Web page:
Results for tag: DnD
Posted by: The_Mask_of_Ice on Oct 13, 2012 at 11:32:59 PM
I finally managed to get a group of people, albeit ones who are very new to tabletop roleplaying, together to test the playtest materials, using the reclaiming Blingdenstone adventure:
Name: Z. (Real name unkown)
Race: Wood Elf
Class: Fighter (Archer)
Race: Human (I tweaked the race to give an extra feat at level 1, since, surprisingly, the "+2 to one, +1 to all others" ability adjustment, by itself, is pretty weak)
Race: Hill Dwarf
Class: Fighter (Protector)
Background: Bounty Hunter (also, Z's contact)
Race: Wood Elf
Class: Cleric of Pelor (Sun)
First of all, character creation was great in that it took up...
Posted by: The_Mask_of_Ice on Sep 30, 2012 at 06:55:03 AM
In my opinion, rangers should have the option between choosing to specialize in a type of biome (underground, forest, etc.) and gain physical benefits, such as skill training, ability to ignore difficult terrain related to your biome, etc. or be able to use ritual magic from arcane, divine or primal power sources.
I think rangers should still also get a fighting style. For example, a two blade ranger gains feats from the dual wielder specialty as bonus feats, along with other benefits, such as being able to take disadvantage on each attack in exchange for full damage on each one while benefiting from two weapon fighting, while archer rangers gain bonus feats from the archer specialty, and gain exclusive benefits too.
Posted by: The_Mask_of_Ice on Sep 30, 2012 at 06:43:50 AM
I think spells will be divided according to their power sources, or the main caster class of their source, excluding psionic abilities. So they'll probably be divided into arcane (AKA Wizard), Divine (AKA Cleric), Primal (AKA Druid) spells and psionic abilities.
Posted by: The_Mask_of_Ice on Sep 30, 2012 at 06:39:21 AM
Psionics should be optional rules, implemented as a feat which grants you psionics when you first take it, and gives you more powers as you take it multiple times, and supplemented by metapsionic feats, and be based around power-points. I think psionic abilities should be divided into minor abilities, which function like minor spells, lesser abilities, which require power points equal to their level, and greater abilities, which require power points equal to twice their level.
A fighter takes the aforementioned psionic feat and gains power points equal to his highest mental ability score, adding 2 every time he gains a level. He gains a number of psionic abilities equal to his highest mental ability score modifier, none of which can be of a higher level than him....
Posted by: The_Mask_of_Ice on Sep 30, 2012 at 02:26:08 AM
I think that sneak attack's only option shouldn't be extra damage, but should vary according to your rogue scheme. For example, assassins get the extra damage, thieves can immediately make a skill or ability check to steal an item or an amount of gold, and thugs can knock the target etc.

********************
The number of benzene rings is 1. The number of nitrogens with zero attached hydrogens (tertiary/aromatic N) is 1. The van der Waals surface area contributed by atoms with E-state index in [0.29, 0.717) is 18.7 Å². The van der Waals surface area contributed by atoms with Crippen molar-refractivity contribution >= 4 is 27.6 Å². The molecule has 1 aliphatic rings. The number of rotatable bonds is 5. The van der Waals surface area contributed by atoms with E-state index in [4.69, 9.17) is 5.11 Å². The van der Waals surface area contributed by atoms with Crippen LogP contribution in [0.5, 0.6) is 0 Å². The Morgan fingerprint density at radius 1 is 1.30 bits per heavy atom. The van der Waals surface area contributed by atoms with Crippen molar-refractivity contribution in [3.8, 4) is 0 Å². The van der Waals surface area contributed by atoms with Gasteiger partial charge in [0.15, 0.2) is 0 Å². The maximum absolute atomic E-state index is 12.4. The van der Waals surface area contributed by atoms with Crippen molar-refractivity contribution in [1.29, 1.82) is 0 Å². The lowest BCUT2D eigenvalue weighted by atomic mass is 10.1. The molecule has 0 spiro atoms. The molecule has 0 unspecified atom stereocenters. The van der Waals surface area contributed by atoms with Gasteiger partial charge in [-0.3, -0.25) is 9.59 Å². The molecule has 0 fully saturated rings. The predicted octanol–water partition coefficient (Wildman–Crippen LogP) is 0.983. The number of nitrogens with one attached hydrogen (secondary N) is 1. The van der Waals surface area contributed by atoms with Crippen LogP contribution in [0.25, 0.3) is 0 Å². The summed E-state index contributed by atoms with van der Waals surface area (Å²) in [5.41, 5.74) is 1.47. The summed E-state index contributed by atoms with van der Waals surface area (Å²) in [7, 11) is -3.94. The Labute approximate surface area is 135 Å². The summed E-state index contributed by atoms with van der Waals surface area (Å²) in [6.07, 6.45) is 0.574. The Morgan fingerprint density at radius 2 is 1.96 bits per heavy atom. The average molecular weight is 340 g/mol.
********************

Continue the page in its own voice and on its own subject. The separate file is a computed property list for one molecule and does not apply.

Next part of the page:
All rogues deal sneak attack as extra damage, but assassins take decide to take 3 on each die or roll when applying it, and other schemes gain extra effects to sneak attack as normal.
Posted by: The_Mask_of_Ice on Sep 29, 2012 at 07:02:50 AM
For players and GMs who want combat to last longer, WotC could make a very simple rule module like this in the Next DMG or upcoming playtest packets:
Posted by: The_Mask_of_Ice on Sep 29, 2012 at 06:58:33 AM
To adress the extremely low HP of many caster classes in Next:
I think wizards should have the option of taking these as bonus feats instead of meta-magic feats.
Posted by: The_Mask_of_Ice on Sep 29, 2012 at 06:49:01 AM
To prevent front-loaded class abilities, weapon and armor proficiencies and class features should be gained every time a character takes a level in a class other than their own, while miscalleanous abilities, such as spells and CS dice should progress normally, since they aren't front-loaded. Thus, classes should have different progression tables for characters who take them as their first class and characters who multiclass into them. This type of progression is more realistic, as, unlike their first level in their first class, which represents the fruit of years of training, taking a level in another class means beginning to learn its techniques.
Here are two sample scenarios, one with a wizard taking a level in fighter, and a fighter taking a level in wizard:
Posted by: The_Mask_of_Ice on Sep 26, 2012 at 10:32:03 AM
If a wizard chooses to specialize in a school, they gain benefits at certain levels, in exchange for only being able to cast wizard spells from that school, and having less spell slots. So, a generalist wizard has more latitude in spell casting more spells per day, which makes up for not having special benefits. On a side note, I think all wizards should get an extra meta-magic feat whenever they take a level in wizard when they would gain a feat, and wizards should be able to substitute their intelligence modifier for their DEX and CON modifiers for AC and HP, respectively.